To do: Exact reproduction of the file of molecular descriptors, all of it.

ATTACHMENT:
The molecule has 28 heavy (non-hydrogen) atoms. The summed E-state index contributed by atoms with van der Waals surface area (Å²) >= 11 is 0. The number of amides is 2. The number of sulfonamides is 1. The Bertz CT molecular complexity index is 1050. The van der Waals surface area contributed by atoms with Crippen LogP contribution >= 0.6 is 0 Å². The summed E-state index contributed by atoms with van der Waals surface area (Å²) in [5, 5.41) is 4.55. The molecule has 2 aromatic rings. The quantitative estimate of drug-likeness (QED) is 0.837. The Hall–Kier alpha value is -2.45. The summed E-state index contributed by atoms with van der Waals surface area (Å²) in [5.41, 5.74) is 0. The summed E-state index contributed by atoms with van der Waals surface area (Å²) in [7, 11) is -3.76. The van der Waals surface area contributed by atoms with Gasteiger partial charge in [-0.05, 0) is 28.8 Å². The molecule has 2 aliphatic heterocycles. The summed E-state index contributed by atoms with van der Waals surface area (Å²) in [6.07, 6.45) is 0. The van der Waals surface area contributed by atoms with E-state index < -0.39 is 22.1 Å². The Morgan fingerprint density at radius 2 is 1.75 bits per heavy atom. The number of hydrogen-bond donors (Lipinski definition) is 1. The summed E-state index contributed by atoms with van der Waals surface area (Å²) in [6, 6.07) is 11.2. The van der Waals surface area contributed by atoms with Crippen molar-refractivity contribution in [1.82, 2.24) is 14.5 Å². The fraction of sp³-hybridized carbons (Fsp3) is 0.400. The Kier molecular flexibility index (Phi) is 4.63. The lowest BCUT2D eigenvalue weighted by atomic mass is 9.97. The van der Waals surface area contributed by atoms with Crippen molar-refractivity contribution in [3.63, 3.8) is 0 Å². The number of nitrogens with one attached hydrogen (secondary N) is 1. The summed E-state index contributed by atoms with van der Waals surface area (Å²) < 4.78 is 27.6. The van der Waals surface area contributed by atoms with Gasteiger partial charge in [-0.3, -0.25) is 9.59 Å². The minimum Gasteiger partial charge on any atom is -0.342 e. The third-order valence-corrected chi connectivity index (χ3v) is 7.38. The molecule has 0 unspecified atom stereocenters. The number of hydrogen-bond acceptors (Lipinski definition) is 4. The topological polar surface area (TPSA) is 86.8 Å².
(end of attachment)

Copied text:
The molecule has 28 heavy (non-hydrogen) atoms. The summed E-state index contributed by atoms with van der Waals surface area (Å²) >= 11 is 0. The number of amides is 2. The number of sulfonamides is 1. The Bertz CT molecular complexity index is 1050. The van der Waals surface area contributed by atoms with Crippen LogP contribution >= 0.6 is 0 Å². The summed E-state index contributed by atoms with van der Waals surface area (Å²) in [5, 5.41) is 4.55. The molecule has 2 aromatic rings. The quantitative estimate of drug-likeness (QED) is 0.837. The Hall–Kier alpha value is -2.45. The summed E-state index contributed by atoms with van der Waals surface area (Å²) in [5.41, 5.74) is 0. The summed E-state index contributed by atoms with van der Waals surface area (Å²) in [7, 11) is -3.76. The van der Waals surface area contributed by atoms with Gasteiger partial charge in [-0.05, 0) is 28.8 Å². The molecule has 2 aliphatic heterocycles. The summed E-state index contributed by atoms with van der Waals surface area (Å²) in [6.07, 6.45) is 0. The van der Waals surface area contributed by atoms with E-state index < -0.39 is 22.1 Å². The Morgan fingerprint density at radius 2 is 1.75 bits per heavy atom. The number of hydrogen-bond donors (Lipinski definition) is 1. The summed E-state index contributed by atoms with van der Waals surface area (Å²) in [6, 6.07) is 11.2. The van der Waals surface area contributed by atoms with Crippen molar-refractivity contribution in [1.82, 2.24) is 14.5 Å². The fraction of sp³-hybridized carbons (Fsp3) is 0.400. The Kier molecular flexibility index (Phi) is 4.63. The lowest BCUT2D eigenvalue weighted by atomic mass is 9.97. The van der Waals surface area contributed by atoms with Crippen molar-refractivity contribution in [3.63, 3.8) is 0 Å². The number of nitrogens with one attached hydrogen (secondary N) is 1. The summed E-state index contributed by atoms with van der Waals surface area (Å²) < 4.78 is 27.6. The van der Waals surface area contributed by atoms with Gasteiger partial charge in [-0.3, -0.25) is 9.59 Å². The minimum Gasteiger partial charge on any atom is -0.342 e. The third-order valence-corrected chi connectivity index (χ3v) is 7.38. The molecule has 0 unspecified atom stereocenters. The number of hydrogen-bond acceptors (Lipinski definition) is 4. The topological polar surface area (TPSA) is 86.8 Å².